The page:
Bell Nexxia announced last month that it has signed a $28 million agreement with Canadian Pacific Railway (CPR) to provide it with communications services including voice and data services, as well as calling cards.
“Choosing a quote that provided us with the best value for the dollar — essentially that’s how we landed on Bell Nexxia,” said Len Cocolicchio, the senior manager of corporate communications for CPR.
Under the three-year agreement, CPR will receive Centrex and Datapac services from Nexxia.
The Centrex, or voice services, include “all the voice services. Person-to-person contact, in other words just the regular phone calls, the voice mail, the call forwarding, and that sort of thing,” Cocolicchio said. “Datapac is a data service that carries legacy information. For example the transmission of computer data by dedicated switched lines would happen over Datapac service.”
Prior to the agreement, CPR was with Telus. But its contract with the telco was coming close to an end, so it decided to go out and look for bids, Cocolicchio said.
“It is not (a situation) where one company can’t provide the services and another can. It is a question of how much value you generate for the dollars you spend,” he explained.
The services will essentially be the same as they were before, he pointed out.
Jordan Worth, a Toronto-based analyst with IDC Canada, said it isn’t surprising that the railway company would switch. Times and prices are changing, he noted, and Nexxia has been trying to gain an advantage over Telus in Western Canada. The lower prices are part of its attempt to gain that business.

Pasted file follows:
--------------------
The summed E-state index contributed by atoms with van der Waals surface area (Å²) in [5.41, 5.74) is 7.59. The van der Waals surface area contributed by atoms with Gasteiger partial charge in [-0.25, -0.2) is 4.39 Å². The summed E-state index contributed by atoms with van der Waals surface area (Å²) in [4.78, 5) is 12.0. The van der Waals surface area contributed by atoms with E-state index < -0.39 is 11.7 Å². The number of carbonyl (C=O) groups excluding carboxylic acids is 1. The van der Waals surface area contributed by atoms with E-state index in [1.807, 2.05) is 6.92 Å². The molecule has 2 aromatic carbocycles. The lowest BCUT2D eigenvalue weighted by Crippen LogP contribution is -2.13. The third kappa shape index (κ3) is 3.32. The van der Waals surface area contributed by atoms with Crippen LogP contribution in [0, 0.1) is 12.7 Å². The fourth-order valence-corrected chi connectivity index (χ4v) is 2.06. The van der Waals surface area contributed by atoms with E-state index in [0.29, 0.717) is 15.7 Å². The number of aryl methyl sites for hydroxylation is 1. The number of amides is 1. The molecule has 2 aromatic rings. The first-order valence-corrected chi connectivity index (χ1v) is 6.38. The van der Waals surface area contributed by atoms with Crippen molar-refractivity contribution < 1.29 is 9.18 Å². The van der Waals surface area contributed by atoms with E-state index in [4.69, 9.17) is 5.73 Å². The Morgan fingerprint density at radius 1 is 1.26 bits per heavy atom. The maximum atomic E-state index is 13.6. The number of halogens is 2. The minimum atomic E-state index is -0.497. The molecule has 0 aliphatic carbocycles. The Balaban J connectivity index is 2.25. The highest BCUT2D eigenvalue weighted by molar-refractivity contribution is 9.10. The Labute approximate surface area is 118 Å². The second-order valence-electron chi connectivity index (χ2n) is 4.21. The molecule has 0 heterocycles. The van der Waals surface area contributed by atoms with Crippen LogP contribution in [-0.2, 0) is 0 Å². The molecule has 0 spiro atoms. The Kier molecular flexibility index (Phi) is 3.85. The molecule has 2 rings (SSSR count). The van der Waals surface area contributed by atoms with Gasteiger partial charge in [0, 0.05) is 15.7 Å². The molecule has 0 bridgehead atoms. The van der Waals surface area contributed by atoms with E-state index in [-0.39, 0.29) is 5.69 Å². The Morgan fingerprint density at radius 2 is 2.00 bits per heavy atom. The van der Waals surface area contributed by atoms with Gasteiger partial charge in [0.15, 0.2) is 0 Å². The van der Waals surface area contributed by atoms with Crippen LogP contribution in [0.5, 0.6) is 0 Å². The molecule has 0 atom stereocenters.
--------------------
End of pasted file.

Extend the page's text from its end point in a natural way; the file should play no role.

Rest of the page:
“They won this deal, in my mind, by undercutting Telus. Nexxia is now in the mindset where they will compete on price. They are going to do whatever they can to win the business on price,” he said.
Mark Quigley, an analyst with Brockville, Ont.-based The Yankee Group in Canada, said that if Bell went to the table intent on having CPR as a client, then competing in pricing was certainly the way to get there.
“It’s important for Nexxia going forward to be able to march out these marquis sorts of clients,” he said. “It certainly helps strengthen any marketing initiatives and those sorts of things in Western Canada, which I think is important for Nexxia and Bell” in the future.
While Worth said the price-competitiveness from Bell Nexxia might be seen nationally, he said the company will be more aggressive in Telus territory to win business.
But it is not just Telus customers who will be making a switch, Worth pointed out. “You’re going to be seeing Telus customers switching to Bell, and I think in Ontario and Quebec you’re going to be seeing, over the next year, some major Bell customers switching to Telus, probably for the same reasons.”
Quigley agreed, and said he would not be surprised to see a similar announcement from Telus with a company that is headquartered in Eastern Canada.
He also noted that an interesting part of the three-year agreement between the CPR and Bell Nexxia is that “Nexxia will provide dedicated teams…to help develop next generation communications infrastructures for CPR, so perhaps there will be more to come out of that as we go forward.”
While Bell can go in and try to invade what has typically been considered Telus’ market, IDC Canada’s Worth pointed out that there are another eight provinces for Telus to make a play for. “Telus ultimately has a bigger opportunity than Bell,” he said.
Bell Nexxia was unavailable for comment .